Annika was born on Sept 24th 2002 after a relatively exhausting pregnancy. With severe morning sickness for the first 5 months and fatigue throughout, we found out at week 37 that she was breech. We choose a c-section for her actual due date and within minutes of her delivery she was diagnosed with dislocated hips by the hospital’s pediatrician. We had no idea that being in a breech position could cause additional problems besides the hazards of a c-section. She was our first born, a girl but to our knowledge low amniotic fluid or heredity was not a factor.
Over the next few days, 3 pediatricians from our pediatric group confirmed the dislocation and scheduled an appointment at the Children’s Hospital with a pediatric orthopedic surgeon. We were told to double diaper her with disposable diapers in the hospital, then use (thick) cloth diapers at home. We were also told that we had a 95% chance of ‘fixing’ her hips with a harness. At the appointment, she was fitted with a preemie size Rhino Kicker in hopes to ‘place’ both her right and left hips. A week later the doctor confirmed that her right hip ‘felt’ stable but the left was still out. We were fitted with a small size Rhino Kicker. We were not allowed to remove the harness, but the doctor did allow us to sponge bath her at the office visits and have the nurse refit the harness. We continued with the Kicker for a total of 2½ weeks then we were fitted with a Rhino Cruiser abduction brace in hopes to place the left hip.
After 3 weeks in the abduction brace, we had an ultrasound. The result was that the right hip looked (and felt) fine, but the left was on the ‘edge’. Keeping her in the brace could have caused additional damage to the hip so our only option was surgery.
Annika was ‘free’ for about 6 weeks – no harness, no brace until a few days shy of her 3 month birthday. The surgery was at 7:30am (we couldn’t feed her after 3:30am). Of course we all hoped for a closed reduction on her left hip and nothing on the right. The surgeon could not get the left hip to stay in place once it was put in the socket. Therefore, he did what he called a ‘mini’ open reduction. He adjusted the socket so the femur bone would stay in place.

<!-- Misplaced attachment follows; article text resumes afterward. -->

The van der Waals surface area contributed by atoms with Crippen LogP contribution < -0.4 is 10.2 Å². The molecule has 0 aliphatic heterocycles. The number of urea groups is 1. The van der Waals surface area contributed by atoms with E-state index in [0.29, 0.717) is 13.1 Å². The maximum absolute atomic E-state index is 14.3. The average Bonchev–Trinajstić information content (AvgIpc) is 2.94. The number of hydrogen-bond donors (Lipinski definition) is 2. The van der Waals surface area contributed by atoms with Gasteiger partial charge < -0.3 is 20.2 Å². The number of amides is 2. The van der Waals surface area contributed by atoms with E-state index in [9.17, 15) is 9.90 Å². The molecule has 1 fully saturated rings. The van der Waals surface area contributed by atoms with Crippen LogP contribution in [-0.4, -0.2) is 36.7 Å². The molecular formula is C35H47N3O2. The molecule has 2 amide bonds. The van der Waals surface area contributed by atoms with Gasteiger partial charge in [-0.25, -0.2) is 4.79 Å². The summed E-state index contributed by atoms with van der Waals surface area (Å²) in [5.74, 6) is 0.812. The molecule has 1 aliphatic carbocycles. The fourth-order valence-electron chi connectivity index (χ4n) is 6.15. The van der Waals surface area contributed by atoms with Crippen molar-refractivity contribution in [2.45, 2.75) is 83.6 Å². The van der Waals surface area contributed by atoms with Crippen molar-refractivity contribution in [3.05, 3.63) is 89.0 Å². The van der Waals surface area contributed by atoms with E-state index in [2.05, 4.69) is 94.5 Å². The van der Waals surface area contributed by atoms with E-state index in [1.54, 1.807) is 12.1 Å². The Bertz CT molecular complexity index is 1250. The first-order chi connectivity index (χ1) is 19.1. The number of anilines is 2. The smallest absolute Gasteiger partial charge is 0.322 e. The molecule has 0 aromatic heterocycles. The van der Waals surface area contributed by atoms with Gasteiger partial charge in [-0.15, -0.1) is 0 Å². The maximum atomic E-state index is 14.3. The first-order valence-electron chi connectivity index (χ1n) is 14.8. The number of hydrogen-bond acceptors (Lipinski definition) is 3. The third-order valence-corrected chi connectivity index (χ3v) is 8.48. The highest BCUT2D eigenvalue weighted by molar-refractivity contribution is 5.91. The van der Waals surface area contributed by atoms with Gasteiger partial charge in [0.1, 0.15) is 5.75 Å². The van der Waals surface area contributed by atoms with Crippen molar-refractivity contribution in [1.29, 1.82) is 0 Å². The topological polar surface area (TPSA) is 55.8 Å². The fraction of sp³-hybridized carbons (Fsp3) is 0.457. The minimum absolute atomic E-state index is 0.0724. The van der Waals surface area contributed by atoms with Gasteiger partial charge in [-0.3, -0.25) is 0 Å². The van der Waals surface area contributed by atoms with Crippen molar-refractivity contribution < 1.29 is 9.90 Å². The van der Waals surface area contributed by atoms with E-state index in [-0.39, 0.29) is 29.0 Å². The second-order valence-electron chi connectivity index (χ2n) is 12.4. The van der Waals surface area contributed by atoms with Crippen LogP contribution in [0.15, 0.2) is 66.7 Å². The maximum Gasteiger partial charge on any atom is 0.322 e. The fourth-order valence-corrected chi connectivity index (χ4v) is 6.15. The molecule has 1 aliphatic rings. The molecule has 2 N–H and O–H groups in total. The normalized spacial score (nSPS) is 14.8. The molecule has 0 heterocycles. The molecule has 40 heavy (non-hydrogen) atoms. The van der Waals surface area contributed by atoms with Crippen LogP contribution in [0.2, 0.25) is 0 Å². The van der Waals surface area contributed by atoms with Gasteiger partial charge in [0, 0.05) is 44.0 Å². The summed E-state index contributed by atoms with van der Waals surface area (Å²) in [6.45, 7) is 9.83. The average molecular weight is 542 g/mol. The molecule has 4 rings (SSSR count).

After the initial surgery and casting, I was allowed to see her in the recovery room. She was crying hysterically and it was the saddest thing ever. Her face was swollen and red, she was in a huge cast with her legs practically straight out. I asked about her face and they said it was a result of the anesthesia and her crying was from coming out of it. I knew that she had to be hungry and constantly tried to breastfeed her but she wouldn’t take it. She cried for about an hour when the surgeon returned after changing another baby’s cast. He was concerned that she was still so upset and decided that maybe her legs were too far apart. They decided to redo the cast, so Annika was placed under anesthesia for the second time that morning.
There was a change in anesthesiologists and this time he gave her a spinal before the surgeon reapplied the cast. When I was allowed to visit her in the recovery room the second time, she was sleeping like a baby and her face seemed more normal.
Annika had a total of 4 casts. She should have only had 2 but the first one was redone and 3 weeks later we decided to change it again due to a crease in her leg that we were concerned was creating a pressure sore.
Annika was in the spica cast for 11 weeks and 6 days. The first 3 casts were lined with gortex which was rather easy to clean although it tore easily and we had to tape it to prevent the cotton was getting soiled. The last cast had a gauze liner which was much more difficult to keep clean and dry. Most days Annika wore 3 diapers, and sometimes 4 (one shoved in the front, in the back, then normally in the ‘hole’, then over the top.)
The last cast was removed in the doctors office and much to my surprise, her skin was very good. There were no pressure sores and her legs were still chubby! I expected raw, skinny legs that would need lots of tender loving care. We gave her a bath that afternoon and she didn’t like it one bit, but within a week she was loving baths. She never had a real bath in the tub until the cast was removed (at 5 ½ months old).
For the following month, Annika was in a Rhino Cruiser abduction brace full time except for baths and changes. Over the next 3 months she wore the brace for sleeping only. Prior to each appointment she was x-rayed. Index numbers were not discussed (I believe because the x-ray was done by a third-party and the leg placement was not exact enough). But the doctors (we had 2) commented on the growth of the socket and the femoral head. We not out the woods yet, but there is a good chance that we will not have to have further surgery, but of course, we will be monitoring her for years to come.